Abstract 2060: A Novel Hemorrhagic Shock Model To Study Compensatory Mechanisms and Circulatory Collapse
Background: When immediate resuscitation from hemorrhagic shock (HS) is not possible, neuro-humoral homeostatic mechanisms alone account for the initial adaptive response. Traditional animal models of HS based on fixed bleeding fail to ensure circulatory collapse (CC) in most subjects and do not adjust for inter-subject compensatory variability. We describe a pressure-controlled porcine model of severe HS that reliably provokes compensatory response exhaustion, allowing for the study of the mechanisms of CC.
Methods: 34 isofluorane-anesthetized female pigs (median wt 29 kg) were bled to a mean arterial pressure (MAP) of 30 mmHg with repeat bleeds if MAP increased to 40 mmHg. CC was defined as a decrease in MAP <30 mmHg for 10 min or < 20 mmHg for 10s. Asanguineous resuscitation with Hextend was started when CC occurred. Animals sustaining MAP between 30 – 40 mmHg for 90 minutes were also resuscitated. Survival was defined as lack of CC without further intervention 2h after resuscitation. Time to CC and time in shock (min), volume bled (ml), base deficit (BD) and lactate (Lac) level (mmol/dl) were measured. Median values and interquartile ranges used to present the data.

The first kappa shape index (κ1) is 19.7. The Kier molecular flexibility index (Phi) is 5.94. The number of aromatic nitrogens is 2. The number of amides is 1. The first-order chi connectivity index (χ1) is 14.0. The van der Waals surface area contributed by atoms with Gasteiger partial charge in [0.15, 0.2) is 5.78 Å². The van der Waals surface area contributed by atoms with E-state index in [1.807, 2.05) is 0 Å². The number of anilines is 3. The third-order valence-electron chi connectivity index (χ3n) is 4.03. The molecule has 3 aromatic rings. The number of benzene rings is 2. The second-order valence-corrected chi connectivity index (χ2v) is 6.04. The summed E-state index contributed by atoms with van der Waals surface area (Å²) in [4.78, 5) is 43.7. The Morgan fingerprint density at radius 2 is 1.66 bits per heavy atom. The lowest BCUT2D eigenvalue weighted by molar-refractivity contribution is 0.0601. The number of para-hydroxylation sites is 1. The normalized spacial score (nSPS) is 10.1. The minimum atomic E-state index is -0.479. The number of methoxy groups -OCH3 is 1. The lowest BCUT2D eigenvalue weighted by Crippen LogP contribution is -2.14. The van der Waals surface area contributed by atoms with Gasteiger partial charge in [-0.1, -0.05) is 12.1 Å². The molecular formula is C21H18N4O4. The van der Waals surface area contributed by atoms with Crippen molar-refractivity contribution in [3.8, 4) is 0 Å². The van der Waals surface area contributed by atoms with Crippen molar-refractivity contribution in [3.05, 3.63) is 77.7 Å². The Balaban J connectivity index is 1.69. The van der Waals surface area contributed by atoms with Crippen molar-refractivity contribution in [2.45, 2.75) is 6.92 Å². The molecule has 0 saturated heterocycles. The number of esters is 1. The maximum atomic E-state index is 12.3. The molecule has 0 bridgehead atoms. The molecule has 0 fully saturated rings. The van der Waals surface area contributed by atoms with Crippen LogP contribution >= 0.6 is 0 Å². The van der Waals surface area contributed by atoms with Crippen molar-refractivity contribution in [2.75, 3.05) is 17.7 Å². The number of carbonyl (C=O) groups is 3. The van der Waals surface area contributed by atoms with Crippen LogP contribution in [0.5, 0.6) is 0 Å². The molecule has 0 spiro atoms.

Results: 79% of the animals reached CC and 35.3% of these did not survive. The number of bleeding episodes needed to maintain shock varied from 1 to 7. The total volume bled (ml/%) was 831 ml/43.8% (644 –1023ml / 33–55%). The total duration of shock was 93 (72–124) min, time to CC after last bleeding 40.2 (18 – 87) min. BD and Lac were 3.5 (1.8 –5.7) mmol/dl and 1.2 (1.0 –1.6) mmol/dl at baseline and −3.2 (−5.2– 0.2) mmol/dl and 4.6 (3.5– 6.8) mmol/dl at decompensation, respectively.
Conclusion: Titrating the degree of bleeding to the animal’s individual physiologic response to shock rather than arbitrary fixed hypovolemic insults provides a robust model of CC in HS and illustrates the variability of compensatory responses. The majority of animals demonstrated CC with a high mortality rate, suggesting that this experimental paradigm can lead to exhaustion of compensatory mechanisms despite varying levels of intra-subject responsiveness.